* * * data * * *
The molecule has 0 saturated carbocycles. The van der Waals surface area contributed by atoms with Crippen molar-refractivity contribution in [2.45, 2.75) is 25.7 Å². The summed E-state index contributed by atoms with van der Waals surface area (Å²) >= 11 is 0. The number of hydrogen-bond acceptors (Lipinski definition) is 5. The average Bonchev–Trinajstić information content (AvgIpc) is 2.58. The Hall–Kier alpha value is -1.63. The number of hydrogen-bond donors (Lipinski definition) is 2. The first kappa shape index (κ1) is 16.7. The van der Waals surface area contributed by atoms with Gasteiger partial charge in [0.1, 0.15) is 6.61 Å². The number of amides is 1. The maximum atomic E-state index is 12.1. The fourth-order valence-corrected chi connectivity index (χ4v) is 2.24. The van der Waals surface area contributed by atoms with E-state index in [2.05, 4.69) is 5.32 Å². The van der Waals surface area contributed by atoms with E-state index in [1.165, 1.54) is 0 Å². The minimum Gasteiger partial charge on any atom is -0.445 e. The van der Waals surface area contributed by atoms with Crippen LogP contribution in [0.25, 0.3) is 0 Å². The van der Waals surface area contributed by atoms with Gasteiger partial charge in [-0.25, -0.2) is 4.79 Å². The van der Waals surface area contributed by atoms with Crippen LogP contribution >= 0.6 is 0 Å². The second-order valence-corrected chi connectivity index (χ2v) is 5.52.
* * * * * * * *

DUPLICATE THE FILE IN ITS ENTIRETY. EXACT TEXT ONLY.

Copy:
The molecule has 0 saturated carbocycles. The van der Waals surface area contributed by atoms with Crippen molar-refractivity contribution in [2.45, 2.75) is 25.7 Å². The summed E-state index contributed by atoms with van der Waals surface area (Å²) >= 11 is 0. The number of hydrogen-bond acceptors (Lipinski definition) is 5. The average Bonchev–Trinajstić information content (AvgIpc) is 2.58. The Hall–Kier alpha value is -1.63. The number of hydrogen-bond donors (Lipinski definition) is 2. The first kappa shape index (κ1) is 16.7. The van der Waals surface area contributed by atoms with Gasteiger partial charge in [0.1, 0.15) is 6.61 Å². The number of amides is 1. The maximum atomic E-state index is 12.1. The fourth-order valence-corrected chi connectivity index (χ4v) is 2.24. The van der Waals surface area contributed by atoms with E-state index in [2.05, 4.69) is 5.32 Å². The van der Waals surface area contributed by atoms with E-state index in [1.165, 1.54) is 0 Å². The minimum Gasteiger partial charge on any atom is -0.445 e. The van der Waals surface area contributed by atoms with Crippen LogP contribution in [0.25, 0.3) is 0 Å². The van der Waals surface area contributed by atoms with Gasteiger partial charge in [-0.25, -0.2) is 4.79 Å². The van der Waals surface area contributed by atoms with Crippen LogP contribution >= 0.6 is 0 Å². The second-order valence-corrected chi connectivity index (χ2v) is 5.52.